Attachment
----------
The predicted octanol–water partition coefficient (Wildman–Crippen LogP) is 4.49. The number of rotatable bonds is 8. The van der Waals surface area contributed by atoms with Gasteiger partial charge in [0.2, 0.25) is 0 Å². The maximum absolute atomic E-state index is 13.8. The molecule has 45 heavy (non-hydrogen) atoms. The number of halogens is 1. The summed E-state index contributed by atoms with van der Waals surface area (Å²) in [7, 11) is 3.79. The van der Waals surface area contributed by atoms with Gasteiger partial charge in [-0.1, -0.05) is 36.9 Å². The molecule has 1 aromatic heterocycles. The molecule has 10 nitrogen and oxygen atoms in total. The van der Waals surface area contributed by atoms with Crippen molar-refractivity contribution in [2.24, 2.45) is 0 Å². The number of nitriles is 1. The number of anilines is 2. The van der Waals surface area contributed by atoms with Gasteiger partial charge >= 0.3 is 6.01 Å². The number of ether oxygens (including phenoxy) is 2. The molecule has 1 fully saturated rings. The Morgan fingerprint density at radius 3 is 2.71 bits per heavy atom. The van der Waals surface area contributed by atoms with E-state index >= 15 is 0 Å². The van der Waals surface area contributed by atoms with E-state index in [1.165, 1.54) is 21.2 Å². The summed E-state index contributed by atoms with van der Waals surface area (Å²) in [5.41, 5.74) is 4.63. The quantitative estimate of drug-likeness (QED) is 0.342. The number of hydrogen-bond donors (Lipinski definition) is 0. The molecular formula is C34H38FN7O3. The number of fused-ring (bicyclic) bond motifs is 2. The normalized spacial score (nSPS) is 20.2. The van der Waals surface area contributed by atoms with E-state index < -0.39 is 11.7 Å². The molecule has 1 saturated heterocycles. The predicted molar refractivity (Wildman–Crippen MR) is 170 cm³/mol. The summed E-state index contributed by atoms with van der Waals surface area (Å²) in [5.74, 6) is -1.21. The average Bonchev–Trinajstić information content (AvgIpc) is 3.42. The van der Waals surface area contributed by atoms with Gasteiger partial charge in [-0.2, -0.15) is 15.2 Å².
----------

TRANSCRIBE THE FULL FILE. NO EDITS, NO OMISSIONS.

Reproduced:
The predicted octanol–water partition coefficient (Wildman–Crippen LogP) is 4.49. The number of rotatable bonds is 8. The van der Waals surface area contributed by atoms with Gasteiger partial charge in [0.2, 0.25) is 0 Å². The maximum absolute atomic E-state index is 13.8. The molecule has 45 heavy (non-hydrogen) atoms. The number of halogens is 1. The summed E-state index contributed by atoms with van der Waals surface area (Å²) in [7, 11) is 3.79. The van der Waals surface area contributed by atoms with Gasteiger partial charge in [-0.1, -0.05) is 36.9 Å². The molecule has 1 aromatic heterocycles. The molecule has 10 nitrogen and oxygen atoms in total. The van der Waals surface area contributed by atoms with Crippen molar-refractivity contribution in [2.24, 2.45) is 0 Å². The number of nitriles is 1. The number of anilines is 2. The van der Waals surface area contributed by atoms with Gasteiger partial charge >= 0.3 is 6.01 Å². The number of ether oxygens (including phenoxy) is 2. The molecule has 1 fully saturated rings. The Morgan fingerprint density at radius 3 is 2.71 bits per heavy atom. The van der Waals surface area contributed by atoms with E-state index >= 15 is 0 Å². The van der Waals surface area contributed by atoms with E-state index in [1.165, 1.54) is 21.2 Å². The summed E-state index contributed by atoms with van der Waals surface area (Å²) in [5.41, 5.74) is 4.63. The quantitative estimate of drug-likeness (QED) is 0.342. The number of hydrogen-bond donors (Lipinski definition) is 0. The molecular formula is C34H38FN7O3. The number of fused-ring (bicyclic) bond motifs is 2. The normalized spacial score (nSPS) is 20.2. The van der Waals surface area contributed by atoms with E-state index < -0.39 is 11.7 Å². The molecule has 1 saturated heterocycles. The predicted molar refractivity (Wildman–Crippen MR) is 170 cm³/mol. The summed E-state index contributed by atoms with van der Waals surface area (Å²) in [5.74, 6) is -1.21. The average Bonchev–Trinajstić information content (AvgIpc) is 3.42. The van der Waals surface area contributed by atoms with Gasteiger partial charge in [-0.2, -0.15) is 15.2 Å².